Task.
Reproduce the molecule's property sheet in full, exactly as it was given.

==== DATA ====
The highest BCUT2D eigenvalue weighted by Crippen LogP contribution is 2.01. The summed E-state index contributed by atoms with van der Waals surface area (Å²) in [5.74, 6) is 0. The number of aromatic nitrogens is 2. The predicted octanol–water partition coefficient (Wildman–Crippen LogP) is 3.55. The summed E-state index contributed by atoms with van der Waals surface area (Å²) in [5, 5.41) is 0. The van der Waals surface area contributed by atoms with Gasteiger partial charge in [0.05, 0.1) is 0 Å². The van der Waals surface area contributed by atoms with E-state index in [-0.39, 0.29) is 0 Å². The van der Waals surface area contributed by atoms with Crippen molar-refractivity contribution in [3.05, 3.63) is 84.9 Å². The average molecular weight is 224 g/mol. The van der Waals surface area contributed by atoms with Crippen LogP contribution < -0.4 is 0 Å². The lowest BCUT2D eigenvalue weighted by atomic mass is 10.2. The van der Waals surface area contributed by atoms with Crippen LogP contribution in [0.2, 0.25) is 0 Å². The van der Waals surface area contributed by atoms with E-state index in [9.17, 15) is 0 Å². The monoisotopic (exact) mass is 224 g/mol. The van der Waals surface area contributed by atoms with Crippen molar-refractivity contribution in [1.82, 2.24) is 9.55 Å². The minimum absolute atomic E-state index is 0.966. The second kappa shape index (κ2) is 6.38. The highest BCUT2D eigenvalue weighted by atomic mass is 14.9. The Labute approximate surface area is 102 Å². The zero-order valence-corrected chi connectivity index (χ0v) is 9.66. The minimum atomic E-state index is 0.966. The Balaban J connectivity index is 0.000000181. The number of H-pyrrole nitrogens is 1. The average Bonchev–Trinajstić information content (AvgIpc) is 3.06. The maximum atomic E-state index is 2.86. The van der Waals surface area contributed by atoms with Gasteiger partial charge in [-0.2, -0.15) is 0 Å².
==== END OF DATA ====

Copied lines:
The highest BCUT2D eigenvalue weighted by Crippen LogP contribution is 2.01. The summed E-state index contributed by atoms with van der Waals surface area (Å²) in [5.74, 6) is 0. The number of aromatic nitrogens is 2. The predicted octanol–water partition coefficient (Wildman–Crippen LogP) is 3.55. The summed E-state index contributed by atoms with van der Waals surface area (Å²) in [5, 5.41) is 0. The van der Waals surface area contributed by atoms with Gasteiger partial charge in [0.05, 0.1) is 0 Å². The van der Waals surface area contributed by atoms with E-state index in [-0.39, 0.29) is 0 Å². The van der Waals surface area contributed by atoms with Crippen molar-refractivity contribution in [3.05, 3.63) is 84.9 Å². The average molecular weight is 224 g/mol. The van der Waals surface area contributed by atoms with Crippen LogP contribution < -0.4 is 0 Å². The lowest BCUT2D eigenvalue weighted by atomic mass is 10.2. The van der Waals surface area contributed by atoms with Crippen LogP contribution in [0.2, 0.25) is 0 Å². The van der Waals surface area contributed by atoms with E-state index in [9.17, 15) is 0 Å². The monoisotopic (exact) mass is 224 g/mol. The van der Waals surface area contributed by atoms with Crippen molar-refractivity contribution in [1.82, 2.24) is 9.55 Å². The minimum absolute atomic E-state index is 0.966. The second kappa shape index (κ2) is 6.38. The highest BCUT2D eigenvalue weighted by atomic mass is 14.9. The Labute approximate surface area is 102 Å². The zero-order valence-corrected chi connectivity index (χ0v) is 9.66. The minimum atomic E-state index is 0.966. The Balaban J connectivity index is 0.000000181. The number of H-pyrrole nitrogens is 1. The average Bonchev–Trinajstić information content (AvgIpc) is 3.06. The maximum atomic E-state index is 2.86. The van der Waals surface area contributed by atoms with Gasteiger partial charge in [-0.2, -0.15) is 0 Å².